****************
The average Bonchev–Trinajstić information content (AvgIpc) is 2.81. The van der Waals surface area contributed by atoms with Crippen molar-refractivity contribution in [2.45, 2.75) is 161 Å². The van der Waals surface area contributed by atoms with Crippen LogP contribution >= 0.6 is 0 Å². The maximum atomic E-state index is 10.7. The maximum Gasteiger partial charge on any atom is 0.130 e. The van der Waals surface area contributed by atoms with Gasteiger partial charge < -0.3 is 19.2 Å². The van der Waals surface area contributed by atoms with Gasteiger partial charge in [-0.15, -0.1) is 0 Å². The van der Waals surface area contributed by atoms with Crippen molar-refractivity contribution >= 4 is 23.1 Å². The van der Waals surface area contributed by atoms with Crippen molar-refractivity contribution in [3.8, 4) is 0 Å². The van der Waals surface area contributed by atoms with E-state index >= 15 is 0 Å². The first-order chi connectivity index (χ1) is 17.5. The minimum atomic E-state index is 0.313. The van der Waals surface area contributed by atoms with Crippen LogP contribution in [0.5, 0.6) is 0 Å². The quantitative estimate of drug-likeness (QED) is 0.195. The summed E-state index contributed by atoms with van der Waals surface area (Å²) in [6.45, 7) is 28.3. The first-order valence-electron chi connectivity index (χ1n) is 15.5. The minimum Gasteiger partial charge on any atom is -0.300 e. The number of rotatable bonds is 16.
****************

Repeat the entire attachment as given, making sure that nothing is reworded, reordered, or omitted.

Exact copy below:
The average Bonchev–Trinajstić information content (AvgIpc) is 2.81. The van der Waals surface area contributed by atoms with Crippen molar-refractivity contribution in [2.45, 2.75) is 161 Å². The van der Waals surface area contributed by atoms with Crippen LogP contribution >= 0.6 is 0 Å². The maximum atomic E-state index is 10.7. The maximum Gasteiger partial charge on any atom is 0.130 e. The van der Waals surface area contributed by atoms with Gasteiger partial charge < -0.3 is 19.2 Å². The van der Waals surface area contributed by atoms with Gasteiger partial charge in [-0.15, -0.1) is 0 Å². The van der Waals surface area contributed by atoms with Crippen molar-refractivity contribution >= 4 is 23.1 Å². The van der Waals surface area contributed by atoms with Crippen molar-refractivity contribution in [3.8, 4) is 0 Å². The van der Waals surface area contributed by atoms with E-state index >= 15 is 0 Å². The first-order chi connectivity index (χ1) is 17.5. The minimum atomic E-state index is 0.313. The van der Waals surface area contributed by atoms with Crippen LogP contribution in [0.5, 0.6) is 0 Å². The quantitative estimate of drug-likeness (QED) is 0.195. The summed E-state index contributed by atoms with van der Waals surface area (Å²) in [6.45, 7) is 28.3. The first-order valence-electron chi connectivity index (χ1n) is 15.5. The minimum Gasteiger partial charge on any atom is -0.300 e. The number of rotatable bonds is 16.